Start about one crank turn away from the obstacle...on your good pedal.
1° On the second half crank turn, push on the goofy pedal (left) to lift the front wheel up to the edge of the obstacle. You must aim right at the edge, not behind.
2° As the front wheel takes off, keep the knees slightly flexed, ready for an impulse as soon as the front wheel passes or touches the top of the kerb.
3° Finish the crank turn on your good pedal and, from the highest position (on the pedals), throw your shoulders over the bars with an impulse upwards.
This is technically the smoothest way to climb. You should really force yourself to lift the front wheel only when pushing on the bad-foot pedal, so that when the front wheel reaches the edge of the obstacle, you end up on your good foot ready to take your impulse, and able to throw your shoulders over the bars to lift the rear wheel. When the move is well done, you can even roll directly on the front wheel, passing over the edge of the obstacle without touching it. At the beginning, you'll tend to smash your crank into the edge you're trying to climb, so get yourself a decent rock ring. A bad habit is to use the front brake once the front wheel has landed, to give some extra lift to the rear wheel. You should really try to learn without braking on the front (else, how do you get the quiet and smooth rolling part?).
The next level
When the obstacle is too high for just touching the edge of the wall with the front wheel, then the roll-over technique can be pushed to its limit by giving a strong impulse in the good pedal just before take off, and throwing your shoulder and body weight over the bars even before the front wheel reaches the obstacle. This also works for very steep but rounded obstacles (large boulders, cable reels, concrete pipes etc.) where you know you'll be able to secure some grip if you roll up high enough.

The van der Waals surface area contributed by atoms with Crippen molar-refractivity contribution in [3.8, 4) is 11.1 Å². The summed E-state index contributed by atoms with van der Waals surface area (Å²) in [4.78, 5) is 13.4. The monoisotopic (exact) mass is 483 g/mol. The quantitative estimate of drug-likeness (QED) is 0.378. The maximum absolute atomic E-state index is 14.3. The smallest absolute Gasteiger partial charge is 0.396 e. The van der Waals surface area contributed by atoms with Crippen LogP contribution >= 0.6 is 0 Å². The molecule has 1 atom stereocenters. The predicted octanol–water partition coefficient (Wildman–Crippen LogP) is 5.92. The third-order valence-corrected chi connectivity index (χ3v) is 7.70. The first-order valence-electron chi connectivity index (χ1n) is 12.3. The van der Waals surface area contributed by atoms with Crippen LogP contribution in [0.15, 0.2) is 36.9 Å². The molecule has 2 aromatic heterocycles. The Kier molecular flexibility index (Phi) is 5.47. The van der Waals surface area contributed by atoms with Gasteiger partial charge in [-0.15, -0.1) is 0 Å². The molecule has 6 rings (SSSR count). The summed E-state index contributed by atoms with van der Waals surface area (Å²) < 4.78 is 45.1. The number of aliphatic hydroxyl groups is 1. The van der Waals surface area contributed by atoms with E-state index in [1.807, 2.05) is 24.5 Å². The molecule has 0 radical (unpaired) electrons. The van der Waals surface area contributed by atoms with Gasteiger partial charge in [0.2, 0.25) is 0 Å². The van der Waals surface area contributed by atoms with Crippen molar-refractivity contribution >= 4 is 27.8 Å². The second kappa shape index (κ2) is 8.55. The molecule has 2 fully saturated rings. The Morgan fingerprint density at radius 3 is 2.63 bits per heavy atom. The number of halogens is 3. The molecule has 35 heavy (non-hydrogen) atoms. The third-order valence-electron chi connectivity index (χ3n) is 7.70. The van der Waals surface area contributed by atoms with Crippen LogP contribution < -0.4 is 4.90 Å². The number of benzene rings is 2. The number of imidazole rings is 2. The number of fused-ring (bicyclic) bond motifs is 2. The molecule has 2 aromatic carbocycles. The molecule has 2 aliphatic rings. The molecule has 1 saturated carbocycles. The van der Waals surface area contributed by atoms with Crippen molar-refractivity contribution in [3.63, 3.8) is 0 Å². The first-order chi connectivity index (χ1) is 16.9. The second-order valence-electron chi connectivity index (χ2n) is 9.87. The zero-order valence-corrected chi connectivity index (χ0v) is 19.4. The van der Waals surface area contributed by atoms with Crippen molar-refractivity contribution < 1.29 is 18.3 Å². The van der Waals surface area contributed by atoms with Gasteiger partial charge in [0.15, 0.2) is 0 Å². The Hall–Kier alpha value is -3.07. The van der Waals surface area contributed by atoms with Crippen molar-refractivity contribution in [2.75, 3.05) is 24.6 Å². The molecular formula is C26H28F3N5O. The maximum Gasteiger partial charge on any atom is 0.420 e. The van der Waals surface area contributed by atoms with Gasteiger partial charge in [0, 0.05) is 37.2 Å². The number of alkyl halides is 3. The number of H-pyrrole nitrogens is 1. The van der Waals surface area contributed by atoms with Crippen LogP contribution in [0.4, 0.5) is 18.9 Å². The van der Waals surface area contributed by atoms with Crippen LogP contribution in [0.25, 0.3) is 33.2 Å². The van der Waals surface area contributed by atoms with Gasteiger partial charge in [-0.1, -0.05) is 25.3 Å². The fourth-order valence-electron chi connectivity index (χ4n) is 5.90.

You end up in the air, with the front wheel above the edge of the obstacle, and using your body inertia to pull the bike upwards with you, over the edge. This could look like a bunny hop, but there is a huge difference: your body weight is really in front of the bike over the bars, and you land on the front wheel instead of landing on the rear. If you overdo it, you just end up rolling in balance on the front wheel. In some rare cases, you'll be able to use a little lump in the run up space to pull a bunny hop and carry on as a roll-over (because landing on the rear would make you fall back. The next technique, starting exactly the same, is to bang the front wheel on the edge of the wall or just below, in an ascending move.
You'll need a lot of practice before you can even think about it. In the mean time, you can try to climb onto small kerbs sideways. Quite safe, and virtually no space needed.
At a Pro level: pushing the move further
Rolling over is an amazingly smooth technique when fully exploited by top riders, with loads of variations and finish styles. It really looks as if there is direct a slope. Depending on the obstacle, the real trick is to throw the body far enough to ensure plenty of momentum and a good grip.